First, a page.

Comment


            • #36
              Originally posted by Macswegan View Post
              In another thread, someone asked about a hypothetical student who "just wants to play the pipes for their own entertainment . . . without learning all the embellishments."

              If such a student came knocking at your door, what would you say?
              I'd say pay your fee and fill your boots!

              Comment


              • #37
                Originally posted by pancelticpiper View Post
                Re: Leaving out the gracenotes?

                Gold Medalist Jimmy MacColl, when he was running a Grade Three band, never hesitated to simplify the settings.

                He stated that a Grade One band and a Grade Three band could play the same tunes, but with different settings.

                I don't think it was him who said it, but I heard it said, "there are no difficult tunes, only difficult settings".

                I'm of the opinion that most lower-level bands are playing settings unsuitable to the capabilities of their pipers.

                For sure you wouldn't leave out all the gracenotes! That's absurd. But for a sub-Grade 5 band to be playing heavily embellished settings intended for a Grade 2 band (like the Scots Guards book) is equally absurd.

                An ornament is supposed to embellish, decorate, make more attractive. There's nothing decorative about a sub-Grade 5 band hacking through higher-level settings, where all the taorluaths and doublings are meaningless blobs of noise.

                I think those bands need to have their music cleaned up, and only have the ornaments that the entire pipe corps can play cleanly. If it means changing most of the doublings to single gracenotes, so be it. A C doubling on a nice long C melody note, in a retreat or slow air where there's time to play it cleanly, sure. But why have a doubling on a 16th note, that not a single piper in the band can execute?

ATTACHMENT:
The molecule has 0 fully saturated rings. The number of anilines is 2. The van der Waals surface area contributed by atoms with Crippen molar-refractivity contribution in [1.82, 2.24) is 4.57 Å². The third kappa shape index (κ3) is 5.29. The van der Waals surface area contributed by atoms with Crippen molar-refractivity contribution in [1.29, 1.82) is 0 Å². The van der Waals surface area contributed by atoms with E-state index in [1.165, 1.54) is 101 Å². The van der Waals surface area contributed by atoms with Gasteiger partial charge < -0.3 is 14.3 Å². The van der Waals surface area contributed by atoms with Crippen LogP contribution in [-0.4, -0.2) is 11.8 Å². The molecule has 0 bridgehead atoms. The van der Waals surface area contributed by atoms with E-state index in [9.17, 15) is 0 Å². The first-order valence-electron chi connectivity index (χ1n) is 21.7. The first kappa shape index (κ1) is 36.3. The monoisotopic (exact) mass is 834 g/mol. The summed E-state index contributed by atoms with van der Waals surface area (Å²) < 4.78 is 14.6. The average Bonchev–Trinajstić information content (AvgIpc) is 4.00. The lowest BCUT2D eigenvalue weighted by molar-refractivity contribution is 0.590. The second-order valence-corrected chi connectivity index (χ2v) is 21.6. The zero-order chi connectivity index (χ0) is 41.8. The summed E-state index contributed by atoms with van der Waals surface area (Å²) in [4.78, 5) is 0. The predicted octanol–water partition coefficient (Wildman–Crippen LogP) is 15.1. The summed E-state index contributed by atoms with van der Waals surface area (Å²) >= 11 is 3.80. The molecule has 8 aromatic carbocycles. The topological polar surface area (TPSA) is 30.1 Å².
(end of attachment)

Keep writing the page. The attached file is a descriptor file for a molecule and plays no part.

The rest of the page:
I find this comment to be well reasoned..surprisingly, some of the finest Pipers will tell you they completely get the concept of making a tune your own...even if it's a tune they composed..it's not a sin..and that even includes changing some gracings etc to make it more musical.

                Comment


                • #38
                  Originally posted by Macswegan View Post
                  In another thread, someone asked about a hypothetical student who "just wants to play the pipes for their own entertainment . . . without learning all the embellishments."

                  If such a student came knocking at your door, what would you say?
                  I would tell him/her to take up the sax ... or maybe the trombone ... that's a cool instrument. Bagpipes have gracenotes and embellishments. That's not teaching the pipes - that's something else entirely. And to think ... that student would walk out the door and then play for someone. That someone then asks "who taught you to play?". Hah!!! Leave me out of that. I don't want my name associated with that. Aint happenin'.

                  Scot.
                  There's only nine notes ... how hard can it be?

                  Comment


                  • #39
                    Originally posted by griff View Post

                    I find this comment to be well reasoned..surprisingly, some of the finest Pipers will tell you they completely get the concept of making a tune your own...even if it's a tune they composed..it's not a sin..and that even includes changing some gracings etc to make it more musical.
                    Simplifying tunes by eliminating some grace notes, or changing the gracing in the setting-—as opposed to learning without grace notes—are two very different things. The issue here was never whether or not simplifying settings was ok, but learning and playing without grace notes. Durian and dragon fruit. Apples and oranges.

                    Comment


                    • #40
                      warning some sarcasm follows:
                      You may as well just have the student do exercises to learn the notes, but not the nuance of the tune. Even a beginner's tune as Scots Wae Hae needs it grace notes. Amazing Grace becomes (more) souless (to those of us who play it too often). If the student find grace notes difficult, slow the entire tempo down to that of a dirge, then have him or her increase the speed of play on a practice chanter as they show they can play the notes, that might help. But the grace notes (even the ones I may occasionally drop or gloss over) are important.
                      Breaching the peace? What bagpipes officer?

                      Comment

                      Working...
                      X